MLB Trade Rumors » » Texas Rangers 2017-12-12T15:42:48Z Jeff Todd <![CDATA[Rangers Have Inquired On Michael Fulmer, Marcell Ozuna]]> 2017-12-12T15:25:18Z 2017-12-12T15:25:18Z After missing on Shohei Ohtani, the Rangers are spreading a wide net in search of improvements. The latest word is that they have asked about two of the top potential trade assets on this winter’s market.

Texas is one of several teams to have inquired on the availability of Tigers righty Michael Fulmer, according to Evan Grant of the Dallas Morning News (via Twitter). Grant also discussed the possibility earlier, noting some of the many complications but also the fact that Detroit seems willing to entertain offers. The pre-arb righty is recovering from nerve transposition surgery but has an early-career track record that will support a massive asking price from the rebuilding Tigers.

And while the club has alternatives on hand to play the outfield, the Rangers have also put out feelers with the Marlins regarding Marcell Ozuna, per Jon Heyman of Fan Rag (via Twitter). Ozuna is projected by MLBTR to earn a hefty $10.9MM in his second-to-last trip through arbitration, but that’s still a bargain rate after his breakout 2017 campaign. For the cost-cutting Marlins, though, now may well be the time to move Ozuna — so long as the team can secure an appropriately significant return.

Of course, it’s important to bear in mind that the Rangers have also been connected to a wide variety of others in recent days. On the pitching side, that includes free agents Yu Darvish (link) and Alex Cobb (link) as well as possible trade candidates Gerrit Cole (link) and Matt Harvey (link). And Texas is reportedly among the many teams still in on free agent first baseman Carlos Santana (link).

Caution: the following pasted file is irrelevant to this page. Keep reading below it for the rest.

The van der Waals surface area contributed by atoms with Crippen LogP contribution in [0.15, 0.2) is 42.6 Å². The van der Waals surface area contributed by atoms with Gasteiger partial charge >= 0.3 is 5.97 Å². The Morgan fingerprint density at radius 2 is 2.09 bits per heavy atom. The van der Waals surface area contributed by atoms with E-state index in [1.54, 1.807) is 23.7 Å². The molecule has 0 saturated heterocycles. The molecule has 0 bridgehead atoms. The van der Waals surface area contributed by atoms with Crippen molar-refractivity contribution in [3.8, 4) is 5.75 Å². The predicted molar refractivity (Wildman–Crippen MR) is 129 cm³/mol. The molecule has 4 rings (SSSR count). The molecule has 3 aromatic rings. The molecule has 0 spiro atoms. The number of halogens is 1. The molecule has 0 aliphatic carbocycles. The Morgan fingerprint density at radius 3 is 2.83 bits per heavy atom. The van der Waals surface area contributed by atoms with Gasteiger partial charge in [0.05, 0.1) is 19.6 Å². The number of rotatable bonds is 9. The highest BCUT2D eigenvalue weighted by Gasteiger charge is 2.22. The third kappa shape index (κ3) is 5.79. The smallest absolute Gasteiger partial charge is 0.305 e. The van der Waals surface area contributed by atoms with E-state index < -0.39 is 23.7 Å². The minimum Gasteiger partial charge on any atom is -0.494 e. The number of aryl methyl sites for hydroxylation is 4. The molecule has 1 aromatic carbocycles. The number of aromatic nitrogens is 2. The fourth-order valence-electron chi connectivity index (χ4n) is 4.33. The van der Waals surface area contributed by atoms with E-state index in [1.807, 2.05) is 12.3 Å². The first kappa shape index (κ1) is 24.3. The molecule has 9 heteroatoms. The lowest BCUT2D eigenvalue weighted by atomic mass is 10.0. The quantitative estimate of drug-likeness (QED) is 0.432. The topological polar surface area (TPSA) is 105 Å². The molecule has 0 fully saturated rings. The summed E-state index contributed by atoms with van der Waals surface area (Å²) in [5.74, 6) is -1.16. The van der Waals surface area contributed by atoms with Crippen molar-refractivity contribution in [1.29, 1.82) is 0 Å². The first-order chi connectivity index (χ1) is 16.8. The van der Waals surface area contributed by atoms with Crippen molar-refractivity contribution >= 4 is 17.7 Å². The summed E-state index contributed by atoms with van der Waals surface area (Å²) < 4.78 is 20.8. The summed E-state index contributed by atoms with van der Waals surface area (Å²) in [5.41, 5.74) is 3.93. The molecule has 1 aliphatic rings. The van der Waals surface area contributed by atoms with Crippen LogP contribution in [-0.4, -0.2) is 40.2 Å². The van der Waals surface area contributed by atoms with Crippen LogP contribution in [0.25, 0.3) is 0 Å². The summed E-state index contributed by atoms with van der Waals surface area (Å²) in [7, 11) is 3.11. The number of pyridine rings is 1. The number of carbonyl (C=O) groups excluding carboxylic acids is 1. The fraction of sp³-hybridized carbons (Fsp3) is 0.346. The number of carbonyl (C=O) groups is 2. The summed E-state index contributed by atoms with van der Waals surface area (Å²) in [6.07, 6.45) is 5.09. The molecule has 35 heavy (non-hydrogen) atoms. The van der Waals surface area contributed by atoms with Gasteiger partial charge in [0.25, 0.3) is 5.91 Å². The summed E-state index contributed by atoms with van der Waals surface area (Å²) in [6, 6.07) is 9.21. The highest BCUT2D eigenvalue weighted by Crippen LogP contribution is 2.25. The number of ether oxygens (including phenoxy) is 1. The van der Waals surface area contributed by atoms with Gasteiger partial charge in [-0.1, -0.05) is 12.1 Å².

The broader takeaway, then, seems to be that the Rangers are engaged in a broad effort to find a high-quality player or two to bolster their roster. With several areas susceptible of improvement, and also perhaps some flexibility with some existing pieces, it’s still possible to imagine the roster developing in any number of different ways.

Mark Polishuk <![CDATA[Rangers, Padres, Rockies Join Indians, Others In Pursuit Of Carlos Santana]]> 2017-12-12T13:43:16Z 2017-12-12T13:42:36Z TUESDAY, 7:42am: Santana and his representatives are weighing offers from several teams, Hoynes reports, though it isn’t certain if he is close to accepting a deal.

MONDAY, 5:04pm: The Padres have indeed discussed Santana, but “it seems they’re still focused on” Hosmer, according to Dennis Lin of the San Diego Union-Tribune (Twitter link).

1:51pm: The Rockies are also showing some interest in Santana, Patrick Saunders of the Denver Post tweets. Colorado has a clear opening at first base, though the team has indicated its top priorities lie elsewhere.

10:27am: Cleveland’s top extension offer to Santana was three years and $36MM, Jon Heyman of Fan Rag tweets, and the organization would “likely go higher” now that he’s on the open market.